John: And it doesn't require a master's degree in research or a PhD in some esoteric area from what you're telling me today.

Dr. Melissa Choi: Absolutely not. Like I said, I wasn't even really sure what a PI did in this aspect at a clinical research site until I was interviewing for this role. So, even if you don't know anything about it, read about it, learn about it. I'm happy to talk to folks about it if they'd like. And I think that there's a place for pretty much anyone in any specialty.

John: Excellent. I really appreciate the time you've taken today. And yeah, we didn't mention that sometimes people do want to get in touch. So, as we spoke about before we got on the call here with the recording that you're on LinkedIn obviously, and that might be probably the easiest way to get in touch with you if they have questions about anything you discuss today and that sort of thing.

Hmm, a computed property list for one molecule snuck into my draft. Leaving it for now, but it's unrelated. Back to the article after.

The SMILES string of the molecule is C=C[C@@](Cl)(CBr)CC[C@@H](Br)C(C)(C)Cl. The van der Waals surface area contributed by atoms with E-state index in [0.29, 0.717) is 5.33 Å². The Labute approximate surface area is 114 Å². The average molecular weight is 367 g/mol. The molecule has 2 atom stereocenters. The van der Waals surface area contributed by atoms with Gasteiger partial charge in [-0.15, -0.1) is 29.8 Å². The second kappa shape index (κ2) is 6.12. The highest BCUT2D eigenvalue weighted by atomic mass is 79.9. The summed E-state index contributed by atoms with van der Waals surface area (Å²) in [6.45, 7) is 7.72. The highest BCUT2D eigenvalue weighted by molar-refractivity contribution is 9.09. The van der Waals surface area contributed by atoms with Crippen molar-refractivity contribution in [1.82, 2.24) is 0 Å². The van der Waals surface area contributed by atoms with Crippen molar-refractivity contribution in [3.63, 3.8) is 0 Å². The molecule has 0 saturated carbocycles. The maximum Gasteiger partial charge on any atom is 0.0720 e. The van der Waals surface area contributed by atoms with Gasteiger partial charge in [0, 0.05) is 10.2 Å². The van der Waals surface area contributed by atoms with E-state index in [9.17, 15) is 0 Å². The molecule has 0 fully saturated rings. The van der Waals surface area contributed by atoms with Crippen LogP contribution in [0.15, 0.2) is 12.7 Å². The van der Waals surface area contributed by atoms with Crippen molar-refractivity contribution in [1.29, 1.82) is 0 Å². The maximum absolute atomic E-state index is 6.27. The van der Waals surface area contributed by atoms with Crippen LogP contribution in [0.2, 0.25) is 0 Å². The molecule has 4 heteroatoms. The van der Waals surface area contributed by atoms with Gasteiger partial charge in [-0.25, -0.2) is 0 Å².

Dr. Melissa Choi: Absolutely.

John: Okay, Melissa, thank you very much. I found it very interesting and informative. I've learned myself a little bit more about how to understand how this whole industry works, so I greatly appreciate that. And with that, I will say goodbye until next time.

Dr. Melissa Choi: Thank you so much for having me on, John. It was great.

John: You're welcome. Bye-bye.